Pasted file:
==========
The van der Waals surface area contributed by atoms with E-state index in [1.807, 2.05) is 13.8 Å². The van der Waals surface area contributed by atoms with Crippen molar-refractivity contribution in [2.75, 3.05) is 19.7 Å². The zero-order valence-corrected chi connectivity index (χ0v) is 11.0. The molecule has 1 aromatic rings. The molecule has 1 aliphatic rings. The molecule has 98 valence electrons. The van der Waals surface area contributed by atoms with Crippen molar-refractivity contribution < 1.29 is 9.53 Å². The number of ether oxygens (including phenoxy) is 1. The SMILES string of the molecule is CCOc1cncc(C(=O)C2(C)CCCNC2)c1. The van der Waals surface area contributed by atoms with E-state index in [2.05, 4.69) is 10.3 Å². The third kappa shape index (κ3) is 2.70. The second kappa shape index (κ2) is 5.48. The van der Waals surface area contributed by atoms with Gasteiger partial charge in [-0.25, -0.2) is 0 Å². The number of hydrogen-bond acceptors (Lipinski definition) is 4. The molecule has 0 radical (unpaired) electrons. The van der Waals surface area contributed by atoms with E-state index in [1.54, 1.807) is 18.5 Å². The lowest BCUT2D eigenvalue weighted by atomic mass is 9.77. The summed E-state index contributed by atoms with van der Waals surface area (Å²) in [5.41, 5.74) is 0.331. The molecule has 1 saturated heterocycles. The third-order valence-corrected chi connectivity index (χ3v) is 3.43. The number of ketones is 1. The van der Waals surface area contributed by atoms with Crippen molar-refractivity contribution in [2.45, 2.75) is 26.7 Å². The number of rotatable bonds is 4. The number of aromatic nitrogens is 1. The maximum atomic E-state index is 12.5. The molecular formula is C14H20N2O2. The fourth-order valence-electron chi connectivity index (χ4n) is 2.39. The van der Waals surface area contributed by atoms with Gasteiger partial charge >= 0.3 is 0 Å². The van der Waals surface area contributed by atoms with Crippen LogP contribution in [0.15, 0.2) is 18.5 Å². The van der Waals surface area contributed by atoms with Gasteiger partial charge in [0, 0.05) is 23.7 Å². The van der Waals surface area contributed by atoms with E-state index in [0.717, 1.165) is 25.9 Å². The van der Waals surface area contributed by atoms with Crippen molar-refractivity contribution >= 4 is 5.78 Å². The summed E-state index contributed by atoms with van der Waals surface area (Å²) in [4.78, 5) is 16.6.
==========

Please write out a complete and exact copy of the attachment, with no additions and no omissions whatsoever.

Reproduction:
The van der Waals surface area contributed by atoms with E-state index in [1.807, 2.05) is 13.8 Å². The van der Waals surface area contributed by atoms with Crippen molar-refractivity contribution in [2.75, 3.05) is 19.7 Å². The zero-order valence-corrected chi connectivity index (χ0v) is 11.0. The molecule has 1 aromatic rings. The molecule has 1 aliphatic rings. The molecule has 98 valence electrons. The van der Waals surface area contributed by atoms with Crippen molar-refractivity contribution < 1.29 is 9.53 Å². The number of ether oxygens (including phenoxy) is 1. The SMILES string of the molecule is CCOc1cncc(C(=O)C2(C)CCCNC2)c1. The van der Waals surface area contributed by atoms with E-state index in [2.05, 4.69) is 10.3 Å². The third kappa shape index (κ3) is 2.70. The second kappa shape index (κ2) is 5.48. The van der Waals surface area contributed by atoms with Gasteiger partial charge in [-0.25, -0.2) is 0 Å². The number of hydrogen-bond acceptors (Lipinski definition) is 4. The molecule has 0 radical (unpaired) electrons. The van der Waals surface area contributed by atoms with E-state index in [1.54, 1.807) is 18.5 Å². The lowest BCUT2D eigenvalue weighted by atomic mass is 9.77. The summed E-state index contributed by atoms with van der Waals surface area (Å²) in [5.41, 5.74) is 0.331. The molecule has 1 saturated heterocycles. The third-order valence-corrected chi connectivity index (χ3v) is 3.43. The number of ketones is 1. The van der Waals surface area contributed by atoms with Crippen molar-refractivity contribution in [2.45, 2.75) is 26.7 Å². The number of rotatable bonds is 4. The number of aromatic nitrogens is 1. The maximum atomic E-state index is 12.5. The molecular formula is C14H20N2O2. The fourth-order valence-electron chi connectivity index (χ4n) is 2.39. The van der Waals surface area contributed by atoms with Gasteiger partial charge >= 0.3 is 0 Å². The van der Waals surface area contributed by atoms with Crippen LogP contribution in [0.15, 0.2) is 18.5 Å². The van der Waals surface area contributed by atoms with Gasteiger partial charge in [0, 0.05) is 23.7 Å². The van der Waals surface area contributed by atoms with E-state index in [0.717, 1.165) is 25.9 Å². The van der Waals surface area contributed by atoms with Crippen molar-refractivity contribution >= 4 is 5.78 Å². The summed E-state index contributed by atoms with van der Waals surface area (Å²) in [4.78, 5) is 16.6.